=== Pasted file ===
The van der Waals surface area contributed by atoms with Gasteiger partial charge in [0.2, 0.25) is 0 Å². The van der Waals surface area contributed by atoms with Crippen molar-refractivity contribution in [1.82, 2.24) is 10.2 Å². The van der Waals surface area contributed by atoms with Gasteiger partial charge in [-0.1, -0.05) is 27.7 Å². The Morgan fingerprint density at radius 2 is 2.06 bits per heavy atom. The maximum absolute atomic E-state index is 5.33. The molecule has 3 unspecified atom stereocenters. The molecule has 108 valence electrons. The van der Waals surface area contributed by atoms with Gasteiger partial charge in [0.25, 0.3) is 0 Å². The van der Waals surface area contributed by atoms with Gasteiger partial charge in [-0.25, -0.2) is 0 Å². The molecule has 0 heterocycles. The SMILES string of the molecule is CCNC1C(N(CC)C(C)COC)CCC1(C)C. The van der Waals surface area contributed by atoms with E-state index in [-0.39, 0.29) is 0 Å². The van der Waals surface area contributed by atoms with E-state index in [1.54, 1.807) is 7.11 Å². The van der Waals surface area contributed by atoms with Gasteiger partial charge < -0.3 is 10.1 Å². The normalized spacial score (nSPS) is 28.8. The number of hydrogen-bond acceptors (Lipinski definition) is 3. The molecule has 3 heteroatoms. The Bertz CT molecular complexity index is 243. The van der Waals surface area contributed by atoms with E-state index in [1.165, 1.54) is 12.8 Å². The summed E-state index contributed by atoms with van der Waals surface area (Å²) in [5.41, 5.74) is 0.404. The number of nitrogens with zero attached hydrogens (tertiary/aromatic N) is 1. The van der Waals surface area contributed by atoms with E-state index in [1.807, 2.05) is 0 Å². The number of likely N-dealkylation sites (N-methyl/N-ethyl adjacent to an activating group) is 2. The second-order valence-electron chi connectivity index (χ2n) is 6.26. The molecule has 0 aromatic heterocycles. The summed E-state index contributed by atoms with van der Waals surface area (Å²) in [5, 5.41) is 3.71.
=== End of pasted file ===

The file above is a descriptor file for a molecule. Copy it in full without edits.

The van der Waals surface area contributed by atoms with Gasteiger partial charge in [0.2, 0.25) is 0 Å². The van der Waals surface area contributed by atoms with Crippen molar-refractivity contribution in [1.82, 2.24) is 10.2 Å². The van der Waals surface area contributed by atoms with Gasteiger partial charge in [-0.1, -0.05) is 27.7 Å². The Morgan fingerprint density at radius 2 is 2.06 bits per heavy atom. The maximum absolute atomic E-state index is 5.33. The molecule has 3 unspecified atom stereocenters. The molecule has 108 valence electrons. The van der Waals surface area contributed by atoms with Gasteiger partial charge in [0.25, 0.3) is 0 Å². The van der Waals surface area contributed by atoms with Gasteiger partial charge in [-0.25, -0.2) is 0 Å². The molecule has 0 heterocycles. The SMILES string of the molecule is CCNC1C(N(CC)C(C)COC)CCC1(C)C. The van der Waals surface area contributed by atoms with E-state index in [-0.39, 0.29) is 0 Å². The van der Waals surface area contributed by atoms with E-state index in [1.54, 1.807) is 7.11 Å². The van der Waals surface area contributed by atoms with Gasteiger partial charge < -0.3 is 10.1 Å². The normalized spacial score (nSPS) is 28.8. The number of hydrogen-bond acceptors (Lipinski definition) is 3. The molecule has 3 heteroatoms. The Bertz CT molecular complexity index is 243. The van der Waals surface area contributed by atoms with E-state index in [1.165, 1.54) is 12.8 Å². The summed E-state index contributed by atoms with van der Waals surface area (Å²) in [5.41, 5.74) is 0.404. The number of nitrogens with zero attached hydrogens (tertiary/aromatic N) is 1. The van der Waals surface area contributed by atoms with E-state index in [1.807, 2.05) is 0 Å². The number of likely N-dealkylation sites (N-methyl/N-ethyl adjacent to an activating group) is 2. The second-order valence-electron chi connectivity index (χ2n) is 6.26. The molecule has 0 aromatic heterocycles. The summed E-state index contributed by atoms with van der Waals surface area (Å²) in [5, 5.41) is 3.71.